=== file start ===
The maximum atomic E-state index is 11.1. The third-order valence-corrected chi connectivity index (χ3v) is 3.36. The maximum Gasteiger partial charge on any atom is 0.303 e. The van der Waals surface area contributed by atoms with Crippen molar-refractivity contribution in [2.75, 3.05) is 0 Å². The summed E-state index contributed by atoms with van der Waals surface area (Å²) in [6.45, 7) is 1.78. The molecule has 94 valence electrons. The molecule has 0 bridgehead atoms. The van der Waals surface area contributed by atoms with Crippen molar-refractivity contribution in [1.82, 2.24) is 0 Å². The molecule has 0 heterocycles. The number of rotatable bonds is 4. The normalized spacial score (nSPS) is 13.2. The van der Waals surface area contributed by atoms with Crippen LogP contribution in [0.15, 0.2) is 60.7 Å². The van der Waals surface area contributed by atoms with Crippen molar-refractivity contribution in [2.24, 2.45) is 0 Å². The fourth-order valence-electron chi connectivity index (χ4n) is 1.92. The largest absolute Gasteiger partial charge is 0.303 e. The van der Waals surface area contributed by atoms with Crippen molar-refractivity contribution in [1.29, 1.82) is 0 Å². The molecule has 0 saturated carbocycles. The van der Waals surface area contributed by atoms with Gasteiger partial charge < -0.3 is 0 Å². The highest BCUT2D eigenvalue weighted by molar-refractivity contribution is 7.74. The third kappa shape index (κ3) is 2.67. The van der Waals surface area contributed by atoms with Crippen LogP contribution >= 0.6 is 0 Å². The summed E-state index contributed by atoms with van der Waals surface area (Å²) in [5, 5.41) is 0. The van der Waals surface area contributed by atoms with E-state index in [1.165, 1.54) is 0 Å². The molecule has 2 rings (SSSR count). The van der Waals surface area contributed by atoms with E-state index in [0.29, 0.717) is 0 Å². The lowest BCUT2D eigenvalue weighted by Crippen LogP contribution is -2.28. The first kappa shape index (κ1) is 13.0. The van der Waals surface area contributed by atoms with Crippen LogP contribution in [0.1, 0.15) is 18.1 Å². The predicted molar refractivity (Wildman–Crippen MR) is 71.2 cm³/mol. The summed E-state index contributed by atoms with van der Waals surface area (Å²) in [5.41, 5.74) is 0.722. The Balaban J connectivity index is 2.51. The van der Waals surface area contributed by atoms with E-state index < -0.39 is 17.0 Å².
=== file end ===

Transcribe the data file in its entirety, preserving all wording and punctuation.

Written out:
The maximum atomic E-state index is 11.1. The third-order valence-corrected chi connectivity index (χ3v) is 3.36. The maximum Gasteiger partial charge on any atom is 0.303 e. The van der Waals surface area contributed by atoms with Crippen molar-refractivity contribution in [2.75, 3.05) is 0 Å². The summed E-state index contributed by atoms with van der Waals surface area (Å²) in [6.45, 7) is 1.78. The molecule has 94 valence electrons. The molecule has 0 bridgehead atoms. The van der Waals surface area contributed by atoms with Crippen molar-refractivity contribution in [1.82, 2.24) is 0 Å². The molecule has 0 heterocycles. The number of rotatable bonds is 4. The normalized spacial score (nSPS) is 13.2. The van der Waals surface area contributed by atoms with Crippen LogP contribution in [0.15, 0.2) is 60.7 Å². The van der Waals surface area contributed by atoms with Crippen molar-refractivity contribution in [2.24, 2.45) is 0 Å². The fourth-order valence-electron chi connectivity index (χ4n) is 1.92. The largest absolute Gasteiger partial charge is 0.303 e. The van der Waals surface area contributed by atoms with Crippen molar-refractivity contribution in [1.29, 1.82) is 0 Å². The molecule has 0 saturated carbocycles. The van der Waals surface area contributed by atoms with Gasteiger partial charge < -0.3 is 0 Å². The highest BCUT2D eigenvalue weighted by molar-refractivity contribution is 7.74. The third kappa shape index (κ3) is 2.67. The van der Waals surface area contributed by atoms with Crippen LogP contribution >= 0.6 is 0 Å². The summed E-state index contributed by atoms with van der Waals surface area (Å²) in [5, 5.41) is 0. The van der Waals surface area contributed by atoms with E-state index in [1.165, 1.54) is 0 Å². The molecule has 2 rings (SSSR count). The van der Waals surface area contributed by atoms with E-state index in [0.29, 0.717) is 0 Å². The lowest BCUT2D eigenvalue weighted by Crippen LogP contribution is -2.28. The first kappa shape index (κ1) is 13.0. The van der Waals surface area contributed by atoms with Crippen LogP contribution in [0.1, 0.15) is 18.1 Å². The predicted molar refractivity (Wildman–Crippen MR) is 71.2 cm³/mol. The summed E-state index contributed by atoms with van der Waals surface area (Å²) in [5.41, 5.74) is 0.722. The Balaban J connectivity index is 2.51. The van der Waals surface area contributed by atoms with E-state index < -0.39 is 17.0 Å².